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The Sales Buzz Issue 110 - Increase sales in competitive markets
February 16, 2011
Hi,

I'm Stephen Craine from the website Sales-Training-Sales-Tips.com


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Increase Sales and Break Into Competitive Markets

Take a new viewpoint on how you increase sales and be successful in competitive markets full of big organisations.

I recently saw an advert for a new local supplier of white goods: washing machines, cookers, dryers etc. At first site this looks a crazy idea, to try and take on the big players in this market. If a local business can be successful in such a competitive market then many more sales people and small business owners might be able to follow a similar plan for their marketplace.

So how can an independent, without the buying power of the big players, build a business in this or any other market place?


Well, there is a way in, and you can use it any marketplace and for most products or services.


Find a way in with a unique selling proposition

The national white goods retailers are buying in bulk and selling at low prices that small independents couldnít hope to match and still make a profit. You often find the same product in different retailers is on sale at the same price. No one wants to start a price war that sees prices and profits drop.

A newcomer to this market has two options:

1. Compete on equal terms and play the existing big suppliers at their own game.

2. Come up with a unique sales proposition that the existing sales companies donít offer.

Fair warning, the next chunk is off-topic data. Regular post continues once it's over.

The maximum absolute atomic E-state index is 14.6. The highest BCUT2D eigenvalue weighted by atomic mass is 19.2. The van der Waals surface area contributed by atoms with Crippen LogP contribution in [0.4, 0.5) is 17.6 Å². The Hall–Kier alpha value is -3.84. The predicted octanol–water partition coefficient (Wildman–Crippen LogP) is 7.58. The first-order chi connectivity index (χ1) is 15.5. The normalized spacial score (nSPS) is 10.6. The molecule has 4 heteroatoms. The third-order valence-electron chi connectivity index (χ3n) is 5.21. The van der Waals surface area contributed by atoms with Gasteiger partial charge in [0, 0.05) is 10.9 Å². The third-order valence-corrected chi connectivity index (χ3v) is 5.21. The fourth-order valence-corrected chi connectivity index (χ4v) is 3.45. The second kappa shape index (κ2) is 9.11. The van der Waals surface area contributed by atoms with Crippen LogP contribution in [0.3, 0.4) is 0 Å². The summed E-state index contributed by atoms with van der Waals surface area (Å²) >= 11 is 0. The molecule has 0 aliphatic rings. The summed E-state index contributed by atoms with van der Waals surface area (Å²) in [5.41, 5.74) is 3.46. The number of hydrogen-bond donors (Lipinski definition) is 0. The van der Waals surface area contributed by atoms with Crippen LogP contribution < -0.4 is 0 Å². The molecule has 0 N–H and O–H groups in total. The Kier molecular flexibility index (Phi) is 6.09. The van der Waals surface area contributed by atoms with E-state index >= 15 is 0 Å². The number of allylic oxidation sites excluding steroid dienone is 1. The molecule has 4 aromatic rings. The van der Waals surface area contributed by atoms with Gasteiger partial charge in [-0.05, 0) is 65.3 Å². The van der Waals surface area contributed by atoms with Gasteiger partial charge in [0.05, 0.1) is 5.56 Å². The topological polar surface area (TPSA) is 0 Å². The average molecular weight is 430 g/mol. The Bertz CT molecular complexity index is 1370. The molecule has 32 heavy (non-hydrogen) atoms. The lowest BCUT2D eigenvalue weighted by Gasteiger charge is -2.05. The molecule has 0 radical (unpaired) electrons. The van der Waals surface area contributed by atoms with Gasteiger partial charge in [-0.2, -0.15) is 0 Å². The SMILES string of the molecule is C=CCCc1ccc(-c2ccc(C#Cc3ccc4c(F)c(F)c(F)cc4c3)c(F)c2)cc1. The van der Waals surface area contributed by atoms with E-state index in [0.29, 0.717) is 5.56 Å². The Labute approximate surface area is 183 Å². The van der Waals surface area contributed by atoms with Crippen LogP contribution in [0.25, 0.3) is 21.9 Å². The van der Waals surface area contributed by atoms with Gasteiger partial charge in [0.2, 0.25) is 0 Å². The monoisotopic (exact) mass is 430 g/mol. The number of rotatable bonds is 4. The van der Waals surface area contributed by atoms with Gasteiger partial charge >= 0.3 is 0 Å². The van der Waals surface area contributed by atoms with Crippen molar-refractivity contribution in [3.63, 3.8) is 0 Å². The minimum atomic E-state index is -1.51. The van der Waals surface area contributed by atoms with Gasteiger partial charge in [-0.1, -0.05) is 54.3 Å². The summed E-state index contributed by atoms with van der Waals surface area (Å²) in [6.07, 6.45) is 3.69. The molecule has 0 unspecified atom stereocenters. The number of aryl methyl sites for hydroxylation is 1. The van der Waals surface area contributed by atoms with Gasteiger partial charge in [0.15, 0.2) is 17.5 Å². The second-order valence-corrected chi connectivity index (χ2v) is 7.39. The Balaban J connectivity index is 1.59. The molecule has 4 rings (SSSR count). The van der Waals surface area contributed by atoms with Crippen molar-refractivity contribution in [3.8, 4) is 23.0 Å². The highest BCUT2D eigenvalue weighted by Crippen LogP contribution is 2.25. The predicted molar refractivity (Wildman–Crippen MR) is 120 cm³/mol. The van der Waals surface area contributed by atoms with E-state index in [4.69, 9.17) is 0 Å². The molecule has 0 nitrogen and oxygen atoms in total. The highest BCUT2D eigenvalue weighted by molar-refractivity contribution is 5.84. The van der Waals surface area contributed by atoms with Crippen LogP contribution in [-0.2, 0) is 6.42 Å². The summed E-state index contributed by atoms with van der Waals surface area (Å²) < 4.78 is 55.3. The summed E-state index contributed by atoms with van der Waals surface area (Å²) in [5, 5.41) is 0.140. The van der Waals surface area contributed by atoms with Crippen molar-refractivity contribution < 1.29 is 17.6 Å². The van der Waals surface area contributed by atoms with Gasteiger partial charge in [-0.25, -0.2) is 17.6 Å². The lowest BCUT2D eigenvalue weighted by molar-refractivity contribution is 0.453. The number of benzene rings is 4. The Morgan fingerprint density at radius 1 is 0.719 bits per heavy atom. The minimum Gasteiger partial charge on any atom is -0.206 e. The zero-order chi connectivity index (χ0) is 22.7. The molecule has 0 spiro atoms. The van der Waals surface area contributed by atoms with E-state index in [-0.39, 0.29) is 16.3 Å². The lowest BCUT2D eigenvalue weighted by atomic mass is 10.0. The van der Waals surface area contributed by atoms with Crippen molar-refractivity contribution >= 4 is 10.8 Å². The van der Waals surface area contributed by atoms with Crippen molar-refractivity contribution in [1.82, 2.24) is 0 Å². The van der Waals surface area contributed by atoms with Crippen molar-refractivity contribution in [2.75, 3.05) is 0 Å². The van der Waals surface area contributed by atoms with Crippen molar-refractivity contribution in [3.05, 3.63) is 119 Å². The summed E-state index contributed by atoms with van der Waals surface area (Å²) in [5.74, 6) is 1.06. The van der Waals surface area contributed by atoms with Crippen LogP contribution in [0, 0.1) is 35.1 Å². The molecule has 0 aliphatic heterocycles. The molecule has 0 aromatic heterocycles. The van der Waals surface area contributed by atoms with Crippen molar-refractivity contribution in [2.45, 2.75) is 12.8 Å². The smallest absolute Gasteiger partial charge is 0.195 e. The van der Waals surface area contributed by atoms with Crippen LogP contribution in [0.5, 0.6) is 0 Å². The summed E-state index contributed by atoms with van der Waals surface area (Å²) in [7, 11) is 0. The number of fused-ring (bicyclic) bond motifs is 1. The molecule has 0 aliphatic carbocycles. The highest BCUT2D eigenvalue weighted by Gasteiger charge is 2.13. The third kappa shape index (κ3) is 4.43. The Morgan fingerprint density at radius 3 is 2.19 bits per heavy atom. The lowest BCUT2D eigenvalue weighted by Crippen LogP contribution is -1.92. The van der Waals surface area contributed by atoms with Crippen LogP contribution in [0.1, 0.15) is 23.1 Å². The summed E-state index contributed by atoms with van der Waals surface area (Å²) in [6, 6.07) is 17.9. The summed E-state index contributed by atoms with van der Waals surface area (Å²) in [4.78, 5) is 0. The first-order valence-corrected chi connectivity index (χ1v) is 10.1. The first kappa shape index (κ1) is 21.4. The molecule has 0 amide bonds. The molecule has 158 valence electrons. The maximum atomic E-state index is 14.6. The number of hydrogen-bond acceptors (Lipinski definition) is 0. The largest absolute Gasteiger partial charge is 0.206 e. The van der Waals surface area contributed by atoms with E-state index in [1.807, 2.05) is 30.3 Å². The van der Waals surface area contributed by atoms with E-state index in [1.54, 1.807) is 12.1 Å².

USPs Ė One of the most effective sales and
marketing tools

The new white goods supplier chose option 2. They developed a sales offer that their big competitors didnít have. They offer next day delivery and fitting.

Their aim is to attract those customers that need an urgent replacement for kitchen machines that have stopped working. These are potential customers that will not, or cannot, take the time to visit a store, compare prices and deals, and then arrange delivery and fitting.

They want a replacement now, and they are willing to pay for it. Price is not the major benefit that the buyers are looking for.


Can you use the same sales technique

Is there a part of your market that you can target, that your competitors have missed or canít reach.

With a simple change to your sales offering could you come up with a unique selling point that will win you more sales. And will this unique selling point take the buyerís focus away from the price.

The new white good seller entered a long standing market and found a way into it. There are many sales organisations that have done something similar:

In the UK in the 1990s Mercury telecoms challenged the monopoly of BT with a specialist service for long distance and international calls.

Virgin frame a new viewpoint when entering a market. They donít enter a new market in the traditional way, they look for a unique proposition.

A car sales company in the UK uses a marketing strategy based on its sales people not being on commission and not pouncing on customers as they enter the forecourt.

A top of the range fireplace showroom opens up just down the street from one of the lowest priced fireplace showrooms in the city. Everyone thinks theyíre mad. The secret is: The two businesses are owned by the same guy.

If customers are looking for the opposite end of the market he recommends the other showroom. Imagine, a retailer saying I think you would get what you are looking for at another business. What a great recommendation.

Have a think about your marketplace. What changes could you make to your marketing strategy, or sales offering, that could give you a big chunk of the available sales.


You can see more free sales tips on increasing sales at
Sales Tips...


The Sales Buzz is published by the website www.provensalestraining.com



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